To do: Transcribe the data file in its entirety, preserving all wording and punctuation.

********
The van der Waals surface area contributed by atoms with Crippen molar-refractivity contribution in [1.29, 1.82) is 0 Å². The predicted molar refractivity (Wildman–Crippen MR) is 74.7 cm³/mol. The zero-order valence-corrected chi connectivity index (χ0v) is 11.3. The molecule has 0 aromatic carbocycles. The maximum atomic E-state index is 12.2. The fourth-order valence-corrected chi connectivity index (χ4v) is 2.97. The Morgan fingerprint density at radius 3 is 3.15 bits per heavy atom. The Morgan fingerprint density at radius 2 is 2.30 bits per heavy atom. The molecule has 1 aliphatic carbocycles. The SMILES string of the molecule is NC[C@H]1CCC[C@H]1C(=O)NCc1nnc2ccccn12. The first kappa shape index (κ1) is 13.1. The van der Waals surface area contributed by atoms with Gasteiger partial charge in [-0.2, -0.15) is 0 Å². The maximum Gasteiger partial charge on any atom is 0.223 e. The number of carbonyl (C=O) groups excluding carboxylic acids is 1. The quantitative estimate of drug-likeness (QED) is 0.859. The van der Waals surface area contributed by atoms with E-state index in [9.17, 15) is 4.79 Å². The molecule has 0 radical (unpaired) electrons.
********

The van der Waals surface area contributed by atoms with Crippen molar-refractivity contribution in [1.29, 1.82) is 0 Å². The predicted molar refractivity (Wildman–Crippen MR) is 74.7 cm³/mol. The zero-order valence-corrected chi connectivity index (χ0v) is 11.3. The molecule has 0 aromatic carbocycles. The maximum atomic E-state index is 12.2. The fourth-order valence-corrected chi connectivity index (χ4v) is 2.97. The Morgan fingerprint density at radius 3 is 3.15 bits per heavy atom. The Morgan fingerprint density at radius 2 is 2.30 bits per heavy atom. The molecule has 1 aliphatic carbocycles. The SMILES string of the molecule is NC[C@H]1CCC[C@H]1C(=O)NCc1nnc2ccccn12. The first kappa shape index (κ1) is 13.1. The van der Waals surface area contributed by atoms with Gasteiger partial charge in [-0.2, -0.15) is 0 Å². The maximum Gasteiger partial charge on any atom is 0.223 e. The number of carbonyl (C=O) groups excluding carboxylic acids is 1. The quantitative estimate of drug-likeness (QED) is 0.859. The van der Waals surface area contributed by atoms with E-state index in [9.17, 15) is 4.79 Å². The molecule has 0 radical (unpaired) electrons.